When I meet a customer for the first time I like to ask them first and foremost about the torches they currently use. Most of the time they answer the question something like this:
- "The torches as good at getting the job done, but not lasting as long as they should."
- "Cables are wearing and tearing, handles are cracking and breaking."
- "Torches are dying in a much shorter time than they should be."
- "Consumables need to be replaced multiple times a day" (a very costly and time-consuming problem)
All of these issues are not unique to just the welding professionals that I ask. It's a problem welding professionals and shop Foremen deal with everywhere. So why does this happen, and how can it be overcome?
For a problem like this it comes down to the quality of welding gun the welder is using. For a recent customer, I gave one of our premium welding guns, an ABIMIG AT, to a customer for a two-week trial run, and when I returned to get his feedback, he didn't want to give the gun back.
How does a person become so attached to a welding gun? It honestly comes down to the build. For example, he liked the ABIMIG so much because of how lightweight it was, the ability to manipulate the gun because of the ball-socket cable base, how the extended trigger takes pressure off of his wrist, and the extended consumable life; he didn't have to change tips nearly as much. This customer went from replacing contact tips multiple times a day to only having to change them every couple days. The shop Foreman went on to order six more of the ABIMIG AT torches that day to start converting all of his welding stations.
This brings me to the larger point of the value of a premium welding gun. Most MIG gun manufacturers all use the same base materials for their consumable parts, such as copper, brass, and aluminum. What separates a premium torch consumable from a run of the mill welding gun consumable is not the base material, but the plating. The tips on a premium welding gun will have copper zirconium plated with silver. Why does this matter? It matters because plating increases the durability of the tips significantly, and they last longer as a result. This is a patented process, which is why you rarely see it with most welding gun manufacturers. Nozzles are plated with a similar process.
Lightweight cables then take the welder experience to a whole new level. The Bikox® cable for one is extremely durable while also being much lighter than the competition; even like-minded premium welding gun makers. Again, this comes down to material selection and being attuned to the benefits of light cables. A lightweight cable takes a lot of stress off of the welder, and comfort is always key. Careful crimping procedures and a good material selection for copper strand make sure the cable is both properly rated and provides solid, reliable conductivity.Most MIG welders work six to eight hours a day, so comfort is extremely important in keeping the welder healthy, and keeping the quality of welds consistent throughout the day. A lot of welders complain about wrist and back soreness. A premium torch significantly reduces both of those welder challenges due to its superior design features. The ability to change neck lengths and rotate the necks 360° quickly enables them to switch welding positions while still keeping good posture to relieve stress on their back. A ball-socket base allows welders to move/rotate the gun without putting strain on their wrist, and the extended trigger options lets the welder use multiple fingers which makes the trigger much easier to control.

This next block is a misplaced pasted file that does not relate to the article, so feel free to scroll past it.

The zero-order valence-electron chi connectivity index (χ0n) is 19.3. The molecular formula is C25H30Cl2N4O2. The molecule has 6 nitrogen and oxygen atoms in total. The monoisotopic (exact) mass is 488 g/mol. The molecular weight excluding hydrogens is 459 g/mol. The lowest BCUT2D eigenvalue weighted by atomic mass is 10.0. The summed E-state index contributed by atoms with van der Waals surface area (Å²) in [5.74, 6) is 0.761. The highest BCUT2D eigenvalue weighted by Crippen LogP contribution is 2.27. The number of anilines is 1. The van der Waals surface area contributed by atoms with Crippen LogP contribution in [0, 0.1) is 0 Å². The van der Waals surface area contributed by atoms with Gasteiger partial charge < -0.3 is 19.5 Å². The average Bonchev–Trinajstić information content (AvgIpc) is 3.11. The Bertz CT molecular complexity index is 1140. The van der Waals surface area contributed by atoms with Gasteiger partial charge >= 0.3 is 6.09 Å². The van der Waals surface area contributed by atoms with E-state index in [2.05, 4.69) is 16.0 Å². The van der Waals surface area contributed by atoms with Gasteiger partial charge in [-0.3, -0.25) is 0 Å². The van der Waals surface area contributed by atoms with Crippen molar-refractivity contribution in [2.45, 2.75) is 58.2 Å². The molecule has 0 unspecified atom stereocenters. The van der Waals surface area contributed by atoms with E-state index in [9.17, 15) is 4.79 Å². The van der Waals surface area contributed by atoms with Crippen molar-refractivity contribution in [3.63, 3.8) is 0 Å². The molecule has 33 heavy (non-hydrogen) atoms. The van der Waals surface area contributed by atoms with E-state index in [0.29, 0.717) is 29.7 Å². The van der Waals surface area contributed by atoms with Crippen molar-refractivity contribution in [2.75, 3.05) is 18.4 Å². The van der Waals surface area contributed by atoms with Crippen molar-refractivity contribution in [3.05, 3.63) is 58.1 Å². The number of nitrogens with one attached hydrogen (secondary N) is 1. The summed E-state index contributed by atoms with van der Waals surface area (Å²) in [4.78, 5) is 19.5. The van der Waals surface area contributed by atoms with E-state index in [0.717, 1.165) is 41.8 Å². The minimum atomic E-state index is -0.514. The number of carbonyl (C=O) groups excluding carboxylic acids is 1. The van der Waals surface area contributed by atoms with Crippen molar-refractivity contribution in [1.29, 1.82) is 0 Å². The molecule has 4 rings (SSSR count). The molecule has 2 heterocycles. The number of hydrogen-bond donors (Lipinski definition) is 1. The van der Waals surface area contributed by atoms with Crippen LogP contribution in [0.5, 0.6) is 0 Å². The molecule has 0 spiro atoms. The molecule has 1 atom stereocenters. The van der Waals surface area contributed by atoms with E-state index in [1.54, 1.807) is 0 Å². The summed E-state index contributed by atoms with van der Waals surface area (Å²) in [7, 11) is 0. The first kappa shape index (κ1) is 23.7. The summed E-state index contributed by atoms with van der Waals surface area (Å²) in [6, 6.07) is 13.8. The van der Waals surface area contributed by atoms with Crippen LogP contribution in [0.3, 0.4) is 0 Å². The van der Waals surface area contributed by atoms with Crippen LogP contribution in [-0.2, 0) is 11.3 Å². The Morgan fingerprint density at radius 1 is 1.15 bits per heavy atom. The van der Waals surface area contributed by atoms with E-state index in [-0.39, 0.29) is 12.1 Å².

A non-premium competitor welding gun maker would be hard pressed to compare to this amount of comfort and versatility. The ROI is significant, both in welder productivity and material cost over time. It makes the initial investment, while greater at the outset, a much better value in the long run.
MIG welding guns are some of the most common type of welding guns used today. A lot of manufacturers are in the MIG gun market and fighting for the spot of most inexpensive torch. And don't get me wrong, inexpensive torches are good for a lot of welders and welding pros out there for a lot of different reasons. But with that great price point comes tradeoffs in quality. So, my recommendation is always to do your research, ask questions, and try a few different options at varying price points if you can before making that welding gun purchase.
Welding and fabricating shops can all benefit by looking more closely at their welding guns and seeing if they're truly getting the type of value out of them they could.
Looking for more in-depth information on welding guns and how they impact performance? Our free guide, The Advantages of Lightweight Torches, takes an in-depth look at every facet of the welding gun design and how it impacts comfort, performance, and you. Check it out by clicking here or on the button below.